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Friday, July 16, 2010


Utah Attorney General Condemns Immigration Knock List
Utah officials and community leaders reacted swiftly and with revulsion to the announcement this week that confidential state records had been breached to compile a list of more than 1,300 supposedly undocumented people living in Utah, including pregnant women and children. At a press conference this afternoon, State Attorney General Mark L. Shurtleff condemned the list, noting that "some call it a blacklist, but I call it a hit list." Speaking for himself and on behalf of the governor of Utah, Gary R. Herbert Shurtleff made it clear that the release of confidential information was "not the way we do things in Utah" or in this country. Read more...

A Closer Look at the Seven Lawsuits Challenging Arizona Law S.B. 1070
Almost immediately after Arizona governor Jan Brewer signed S.B. 1070 into law, lawsuits were filed in federal court in Arizona challenging the law. The lawsuits all seek the same result - a halt to the law's enforcement-although each suit argues different grounds. Some suits cite civil liberty violations, racial profiling and unlawful regulation of federal immigration law, while another suit states that the police training videos exacerbate conflicts between federal and state law. As July 29, 2010, the date S.B. 1070 is set to go into effect, draws near, litigants and supporters on both sides of the lawsuits are seeking swift resolutions. Ultimately though, the timing of any resolution will depend on the court. 

The List: A Modern Day Witch Hunt in Utah
It's the stuff of fiction. A vigilante group with a vaguely patriotic name creates a list with the help of someone - perhaps a disgruntled government-employee/mole - who is fed up with the system (think Michael Douglas in Falling Down). The list contains the names, social security numbers and other private information of hundreds of people whom the vigilantes deem "undesirable." The list even identifies pregnant women and their due dates and recommends that they be first on the list for "elimination." The list is delivered to a wide range of government, law enforcement and media groups, accompanied by a letter insisting action be taken to remove the undesirables.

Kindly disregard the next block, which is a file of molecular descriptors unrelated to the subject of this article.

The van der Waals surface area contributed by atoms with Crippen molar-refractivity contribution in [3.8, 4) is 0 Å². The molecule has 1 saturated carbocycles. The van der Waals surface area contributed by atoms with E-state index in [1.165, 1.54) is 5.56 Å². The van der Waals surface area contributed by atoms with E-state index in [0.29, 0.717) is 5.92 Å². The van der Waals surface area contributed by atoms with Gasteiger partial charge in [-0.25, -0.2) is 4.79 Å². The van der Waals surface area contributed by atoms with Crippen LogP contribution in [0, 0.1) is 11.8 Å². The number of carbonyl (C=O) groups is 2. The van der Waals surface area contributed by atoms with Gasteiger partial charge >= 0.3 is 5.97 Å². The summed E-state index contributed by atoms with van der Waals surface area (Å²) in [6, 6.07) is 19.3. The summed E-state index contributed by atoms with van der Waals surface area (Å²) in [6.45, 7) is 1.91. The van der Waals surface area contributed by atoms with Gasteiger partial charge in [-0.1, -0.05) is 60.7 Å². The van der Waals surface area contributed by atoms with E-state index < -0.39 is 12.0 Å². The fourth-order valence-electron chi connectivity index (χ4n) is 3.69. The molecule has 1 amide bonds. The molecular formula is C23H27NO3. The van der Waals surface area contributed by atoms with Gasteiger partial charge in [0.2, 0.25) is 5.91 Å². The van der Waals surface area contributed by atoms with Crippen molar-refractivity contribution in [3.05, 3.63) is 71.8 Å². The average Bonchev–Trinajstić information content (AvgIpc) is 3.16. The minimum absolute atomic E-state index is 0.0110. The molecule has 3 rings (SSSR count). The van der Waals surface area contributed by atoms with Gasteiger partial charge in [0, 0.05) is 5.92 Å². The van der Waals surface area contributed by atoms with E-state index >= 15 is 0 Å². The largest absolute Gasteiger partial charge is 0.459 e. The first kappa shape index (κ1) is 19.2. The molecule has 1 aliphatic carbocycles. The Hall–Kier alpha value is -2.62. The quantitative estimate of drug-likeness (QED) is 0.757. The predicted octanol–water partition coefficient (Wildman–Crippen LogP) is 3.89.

The Right Side of History: Religious Leaders Urge Immigration Reform at Hearing
At a House Judiciary Subcommittee on Immigration hearing Wednesday, a panel of conservative religious leaders made the case for common sense solutions to our immigration problems - comprehensive immigration reform (CIR) that secures our borders, follows the rule of law and provides a pathway to citizenship for the roughly 11 million undocumented immigrants currently living in the U.S. While the hearing, The Ethical Imperative for Reform of Our Immigration System, started off with ethical and biblical arguments supporting and opposing reform, it later evolved into what most immigration debates eventually boil down to - fairness, justice and the punitive aspects of a reform effort. 
 Undocumented Youth Pin DREAMs on Congressional Action
Every year, undocumented immigrants come to the U.S. along with their young children. These kids grow up in the U.S., speak English, and hang out with their friends just like other American kids. But unlike their classmates, they cannot join the military, work, or pursue their dreams because they don't have legal status. Every year, roughly 65,000 undocu
mented students graduate from high school, but many don't apply for college, even when they're at the top of their class, because they can't afford it. These hard-working students are not eligible for loans or work study and must often pay high out-of-state or international tuition rates. They often live in fear of detection by immigration authorities. The DREAM Act - which would benefit these students as well as the U.S. economy - proposes to fix these problems, but not without the political will of Congress.Read more...
It's the Constitution, Governors! Why Playing Politics with the DOJ's Lawsuit is a Bad Idea
Republican and Democratic governors alike might need a tutorial on the concept of checks and balances, given the dismay they are expressing over the federal government's lawsuit against Arizona's SB 1070. Democrats are purportedly worried that it will hurt their chances in tough state elections, while Republicans are calling the lawsuit hypocritical because the federal government is litigating instead of legislating immigration. Let's review. As the lawsuit very clearly and eloquently lays out, the Constitution empowers Congress to regulate immigration. The President and his executive branch carry out the laws (and are given the discretion regarding how to exercise them). And when the states pass laws that conflict with this scheme, the federal courts are the referee. Read more...

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